Stay tuned for more updates next week…

October 23rd aerial inventory

Wow, this week’s inventory of the Illinois River had 360,860 total ducks which was 167% greater than the 10-yr average for 3rd week in October. This is an astonishing number of ducks for an October flight, and it exceeded the fall peak number of ducks along the river in 16 of 65 years of data collection. Total ducks this week were 43% higher than the 10-yr average for midNovember. I observed more American green-winged teal, gadwall, and northern shovelers this week than have ever been observed along the Illinois River in October, and it was the 2nd highest number of northern pintail ever observed during an October flight. Amazingly, I still had 7,610 blue-winged teal on the flight; normally blue-winged teal have nearly all departed by this time of year. Total duck numbers along the Mississippi River were not as staggering as the Illinois, but they were still 33% above the 10-yr average; non-mallard dabblers were boosting numbers on the Mississippi. The lower numbers along the Mississippi River are likely due to the fact that several refuges have only partially flooded; namely Cuivre, Cannon, Delair, and Shanks. Total duck numbers along both rivers should offer excellent hunting opportunities for Illinois’ central zone, waterfowl opener this weekend. Let’s hope Mother Nature cooperates and provides some “ducky” weather!

Stay tuned for more updates next week…

October 14th aerial inventory

This weekend marks opening day of duck season in the north zone of Illinois. Nearly all refuges and hunting clubs along both rivers are pumping or moving water, duck blinds are brushed, and it appears everyone is ready for the opener. Hennepin & Hopper on the upper Illinois is the noteworthy area this fall. It is very similar to the Emiquon Preserve located downstream. Hennepin & Hopper was completely dewatered during 2012 for invasive carp removal; however, the basin is now full again and submersed aquatic vegetation (SAV) is back and plentiful. This type of vegetation grows under the water’s surface and is the food of choice for many waterbird species including gadwall, American wigeon, lesser scaup, canvasbacks, and American coots. In fact, nearly 23,000 coots were observed on the site during this week’s inventory.

I estimated 168,375 ducks on the Illinois River this week which was 83% above the most recent 10-yr average and 43% greater than last year’s estimate (Oct. 15th). Northern pintail and American green-winged teal comprise nearly 60% of total ducks along the Illinois River. I also estimated over 77,000 ducks on the Mississippi River this week which was 23% above the 10-yr average; however, total ducks were only 6% greater than last year at this time. Like the Illinois River, Northern pintail and American green-winged teal comprised the majority (81%) of total ducks counted along the Mississippi River this week.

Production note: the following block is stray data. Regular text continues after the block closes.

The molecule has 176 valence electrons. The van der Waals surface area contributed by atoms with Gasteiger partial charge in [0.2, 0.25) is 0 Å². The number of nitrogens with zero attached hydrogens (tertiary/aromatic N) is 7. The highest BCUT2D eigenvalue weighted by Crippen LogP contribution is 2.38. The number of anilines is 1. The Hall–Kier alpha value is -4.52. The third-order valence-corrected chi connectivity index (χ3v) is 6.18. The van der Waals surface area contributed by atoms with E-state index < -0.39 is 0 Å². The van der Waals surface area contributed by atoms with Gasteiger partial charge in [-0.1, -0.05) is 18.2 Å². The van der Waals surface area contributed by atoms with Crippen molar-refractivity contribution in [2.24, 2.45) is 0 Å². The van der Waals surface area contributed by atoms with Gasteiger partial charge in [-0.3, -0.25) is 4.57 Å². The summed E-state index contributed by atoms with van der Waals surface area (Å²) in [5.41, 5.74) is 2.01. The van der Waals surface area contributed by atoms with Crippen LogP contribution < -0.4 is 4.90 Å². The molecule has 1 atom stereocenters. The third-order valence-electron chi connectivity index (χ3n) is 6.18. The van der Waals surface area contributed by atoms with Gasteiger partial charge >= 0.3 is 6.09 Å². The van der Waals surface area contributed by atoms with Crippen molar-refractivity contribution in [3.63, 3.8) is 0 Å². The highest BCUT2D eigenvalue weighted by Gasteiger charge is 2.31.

Stay tuned for more updates next week…

September 13th aerial inventory

The weather finally allowed us to get the 2nd teal flight in last Friday the 13th. Excessive temperatures prevented the flight early in the week, and fog was an issue on Thursday. Our flights start shortly after sunrise and take 6 to 8 h to complete; depending on how many ducks are here. If you’re ever wondering why a flight hasn’t been posted, please consider what the weather was like over the entire survey route (Pekin to Grafton; Grafton to the Quad Cities; cut across country to Hennepin, and back to Pekin). Wind is an issue too, as I have a hard time counting ducks when the wind approaches or exceeds 20 mph. Waterfowl numbers will be distributed as soon as I get them tallied, and Michelle Horath, former observer of the INHS waterfowl flights, posts them to our web page ( after I tally the location data.

Not much changed between the 3rd and the 13th of September. Teal numbers in the Illinois River valley increased by only 4% from the previous week; however, there was a more even mix of blue-wings and green-wings. Teal numbers on the Mississippi increased (66%), but there were fewer than 7,000 teal recorded at Mississippi River refuges. On a brighter note, several duck clubs and refuges started pumping water in anticipation of fall migration. Hopefully the cooler weather and north winds will increase the number of ducks along both rivers before the last weekend of teal season. Finally, the 3rd teal flight will be late again this week. Mechanical issues with the airplane will prevent the flight until at least Wednesday, September 18th .

September 3rd aerial inventory

I completed my first flight for fall 2013 on Tuesday. It started out as a great day to fly with cool temperatures, clear skies, and light and variable winds. Temperatures peaked in the low 80’s by 3 PM when I recorded a temperature in the cockpit of 98 degrees. Duck numbers for the Illinois River exceeded the 10-yr weekly average by 60% and totaled 38,620 total ducks. Blue-winged (22,555) and American green-winged teal (6,230) exceeded their 10-yr weekly average by 51% and 31%, respectively. Total ducks on the Mississippi River were near the 10-yr average and totaled 5,300 ducks; although blue-winged teal (3,610) were 17% below average for the first week of September. With the heat wave currently hitting the prairies, I doubt we get a push of teal by the opener on Saturday, September 7th. The extended forecast for Devils Lake, ND, shows milder temperatures by the middle of next week so let’s hope for a movement of teal into Illinois by the second weekend of teal season. Wetland habitat conditions for waterfowl are variable this fall. The extended flooding of the rivers during spring 2013 prevented early drawdowns. The Illinois River fell below 8 ft. at Havana on July 18th and has remained low to date.

Wetland managers that dewatered had time to grow moist-soil vegetation “duck groceries” and a few areas have abundant submersed aquatic vegetation. Indeed, some areas look great; notables include Cuba Island, Carlson Unit at Anderson Lake, Chautauqua NWR, Emiquon Preserve, Hitchcock Slough, Swan Lake, and Hennepin & Hopper. Similarly, a few areas along the Mississippi River have above average duck forage this fall including, Delair, Cannon, Batchtown, Arthur, and Louisa refuges. However, many refuges along both rivers held their water or only partially dewatered. My estimate of duck food in the Illinois and Mississippi river valleys is slightly below average for fall 2013.